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CUNA’s Senior Director of Advocacy and Counsel, Andy Price, sent a letter to the Consumer Financial Protection Bureau in regards to the Proposed Rule on Technical Corrections and Clarifying Amendments to the Home Mortgage Disclosure (Regulation C) October 2015 Final Rule.
The proposed rule is intended to provide clarifications, technical corrections, or minor changes and while CUNA supports several the corrections, but believes the CFPB should go much further noting that there are issues that should also be addressed before the proposed rule is finalized:
Delaying Compliance of the Rule We note that the comment deadline for this rule is approximately 6 months prior to the January 1, 2018 mandatory compliance date to begin collecting data under the rule. Any final rule is likely to occur after the January 1, 2018 effective date which presents a whole host of compliance/implementation/programming issues for a credit union. Although the proposed rule provides the later effective dates of January 1, 2019 or January 1, 2020 to correspond to related effective dates for amendments included in the 2015 HMDA Final Rule, the better approach would be to delay compliance with the entire 2015 HMDA Final Rule until the CFPB completes the appropriate clarifications, or for at least one year, to avoid confusion as to the interpretation of the rule.
Compliance Costs We note the CFPB’s statement that it believes this proposal will not add additional costs to financial institutions. Any change to the data collection means credit unions will spend time updating policies and procedures, audits, and adjusting programming in their systems. Although these proposed changes are favorable and ultimately will make compliance easier, they do not happen in a vacuum. Any change to the regulations will create a cost to the institution.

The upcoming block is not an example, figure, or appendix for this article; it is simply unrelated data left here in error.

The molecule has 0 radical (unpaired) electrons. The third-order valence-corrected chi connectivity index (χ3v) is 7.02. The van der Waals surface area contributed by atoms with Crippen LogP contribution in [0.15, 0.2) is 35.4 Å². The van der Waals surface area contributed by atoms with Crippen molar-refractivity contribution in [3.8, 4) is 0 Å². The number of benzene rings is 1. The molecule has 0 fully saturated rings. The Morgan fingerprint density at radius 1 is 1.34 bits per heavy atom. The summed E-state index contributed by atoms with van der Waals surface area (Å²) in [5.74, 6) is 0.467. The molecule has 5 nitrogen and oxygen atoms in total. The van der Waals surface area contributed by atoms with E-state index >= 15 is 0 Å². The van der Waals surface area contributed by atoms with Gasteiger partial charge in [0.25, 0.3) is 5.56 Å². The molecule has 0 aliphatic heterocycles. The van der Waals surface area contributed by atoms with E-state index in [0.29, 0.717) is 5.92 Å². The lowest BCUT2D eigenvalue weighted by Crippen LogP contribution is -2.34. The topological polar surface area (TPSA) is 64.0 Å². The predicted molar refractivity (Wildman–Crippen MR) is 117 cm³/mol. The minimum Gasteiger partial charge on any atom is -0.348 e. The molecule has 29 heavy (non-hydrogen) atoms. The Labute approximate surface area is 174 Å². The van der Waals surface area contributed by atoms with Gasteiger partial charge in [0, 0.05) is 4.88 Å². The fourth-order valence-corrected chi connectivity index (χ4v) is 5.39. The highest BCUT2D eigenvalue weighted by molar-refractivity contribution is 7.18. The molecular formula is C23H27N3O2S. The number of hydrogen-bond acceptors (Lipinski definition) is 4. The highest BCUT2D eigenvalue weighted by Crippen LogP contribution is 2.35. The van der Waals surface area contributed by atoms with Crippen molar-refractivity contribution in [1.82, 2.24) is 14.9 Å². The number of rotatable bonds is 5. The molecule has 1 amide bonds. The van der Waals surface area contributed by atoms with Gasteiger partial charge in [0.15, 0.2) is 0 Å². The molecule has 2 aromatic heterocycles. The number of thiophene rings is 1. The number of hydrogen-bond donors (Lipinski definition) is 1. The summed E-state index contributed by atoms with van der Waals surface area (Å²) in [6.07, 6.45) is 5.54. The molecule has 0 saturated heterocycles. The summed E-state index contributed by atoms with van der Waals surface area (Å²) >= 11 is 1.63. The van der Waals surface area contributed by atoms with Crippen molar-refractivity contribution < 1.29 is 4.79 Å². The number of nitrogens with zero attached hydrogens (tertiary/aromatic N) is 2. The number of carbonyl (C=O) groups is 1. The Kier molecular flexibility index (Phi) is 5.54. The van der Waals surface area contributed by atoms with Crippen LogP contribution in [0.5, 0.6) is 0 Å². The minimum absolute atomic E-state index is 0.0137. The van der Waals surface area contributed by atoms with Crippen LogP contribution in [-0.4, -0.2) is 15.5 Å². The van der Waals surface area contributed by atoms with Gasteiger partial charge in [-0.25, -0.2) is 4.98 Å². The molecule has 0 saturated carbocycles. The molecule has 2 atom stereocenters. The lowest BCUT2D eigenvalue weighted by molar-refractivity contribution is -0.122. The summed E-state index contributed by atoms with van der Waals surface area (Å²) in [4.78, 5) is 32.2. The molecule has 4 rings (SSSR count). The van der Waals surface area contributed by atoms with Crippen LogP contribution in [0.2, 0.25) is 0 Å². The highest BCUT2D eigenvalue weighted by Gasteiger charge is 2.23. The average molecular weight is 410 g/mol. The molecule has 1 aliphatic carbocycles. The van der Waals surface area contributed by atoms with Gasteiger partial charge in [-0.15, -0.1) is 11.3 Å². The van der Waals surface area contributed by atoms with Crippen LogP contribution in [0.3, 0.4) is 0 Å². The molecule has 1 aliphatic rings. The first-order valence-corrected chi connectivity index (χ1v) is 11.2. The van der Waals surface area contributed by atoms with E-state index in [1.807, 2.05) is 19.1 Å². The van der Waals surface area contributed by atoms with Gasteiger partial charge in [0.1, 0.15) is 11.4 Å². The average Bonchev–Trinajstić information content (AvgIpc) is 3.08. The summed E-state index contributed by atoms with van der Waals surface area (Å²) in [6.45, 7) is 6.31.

Privacy Concerns The CFPB indicated it will allow a process for the public to provide input regarding the application of the “balancing test,” yet six months before the January 1, 2018 effective date, no process has been provided.
Reporting for HELOCs At a minimum, the CFPB should allow for the separate reporting of HELOC HMDA data versus closed-end reporting so institutions with separate systems are not required to bear the enormous cost of combining data generated from separate systems into one report for purposes of filing. The thresholds for compliance with HMDA should be increased to 500 for closed-end loans and to 1000 for open-end loans if the CFPB continues to require HELOC reporting.
CUNA will continue to urge the CFPB to consider the unnecessary regulatory burdens they are inflicting on credit unions in the mortgage lending space.
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